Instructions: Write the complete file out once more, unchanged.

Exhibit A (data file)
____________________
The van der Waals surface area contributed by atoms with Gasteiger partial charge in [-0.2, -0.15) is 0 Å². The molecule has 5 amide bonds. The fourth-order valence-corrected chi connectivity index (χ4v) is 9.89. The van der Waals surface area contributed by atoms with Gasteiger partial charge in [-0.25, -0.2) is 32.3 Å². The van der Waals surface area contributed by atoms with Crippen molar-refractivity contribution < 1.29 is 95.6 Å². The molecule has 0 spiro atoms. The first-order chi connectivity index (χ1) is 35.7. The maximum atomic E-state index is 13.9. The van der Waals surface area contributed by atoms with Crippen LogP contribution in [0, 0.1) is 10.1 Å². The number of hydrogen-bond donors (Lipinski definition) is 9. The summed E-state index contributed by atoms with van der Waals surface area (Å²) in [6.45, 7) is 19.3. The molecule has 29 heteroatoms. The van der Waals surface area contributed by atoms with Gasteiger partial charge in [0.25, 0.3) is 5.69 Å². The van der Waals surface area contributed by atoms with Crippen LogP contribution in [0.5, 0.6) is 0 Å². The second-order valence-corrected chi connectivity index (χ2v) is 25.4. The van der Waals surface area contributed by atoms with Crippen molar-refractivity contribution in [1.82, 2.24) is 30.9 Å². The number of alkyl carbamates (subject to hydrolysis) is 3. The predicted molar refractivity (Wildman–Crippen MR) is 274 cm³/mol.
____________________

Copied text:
The van der Waals surface area contributed by atoms with Gasteiger partial charge in [-0.2, -0.15) is 0 Å². The molecule has 5 amide bonds. The fourth-order valence-corrected chi connectivity index (χ4v) is 9.89. The van der Waals surface area contributed by atoms with Gasteiger partial charge in [-0.25, -0.2) is 32.3 Å². The van der Waals surface area contributed by atoms with Crippen molar-refractivity contribution < 1.29 is 95.6 Å². The molecule has 0 spiro atoms. The first-order chi connectivity index (χ1) is 35.7. The maximum atomic E-state index is 13.9. The van der Waals surface area contributed by atoms with Crippen LogP contribution in [0, 0.1) is 10.1 Å². The number of hydrogen-bond donors (Lipinski definition) is 9. The summed E-state index contributed by atoms with van der Waals surface area (Å²) in [6.45, 7) is 19.3. The molecule has 29 heteroatoms. The van der Waals surface area contributed by atoms with Gasteiger partial charge in [0.25, 0.3) is 5.69 Å². The van der Waals surface area contributed by atoms with Crippen LogP contribution in [0.5, 0.6) is 0 Å². The second-order valence-corrected chi connectivity index (χ2v) is 25.4. The van der Waals surface area contributed by atoms with Crippen molar-refractivity contribution in [1.82, 2.24) is 30.9 Å². The number of alkyl carbamates (subject to hydrolysis) is 3. The predicted molar refractivity (Wildman–Crippen MR) is 274 cm³/mol.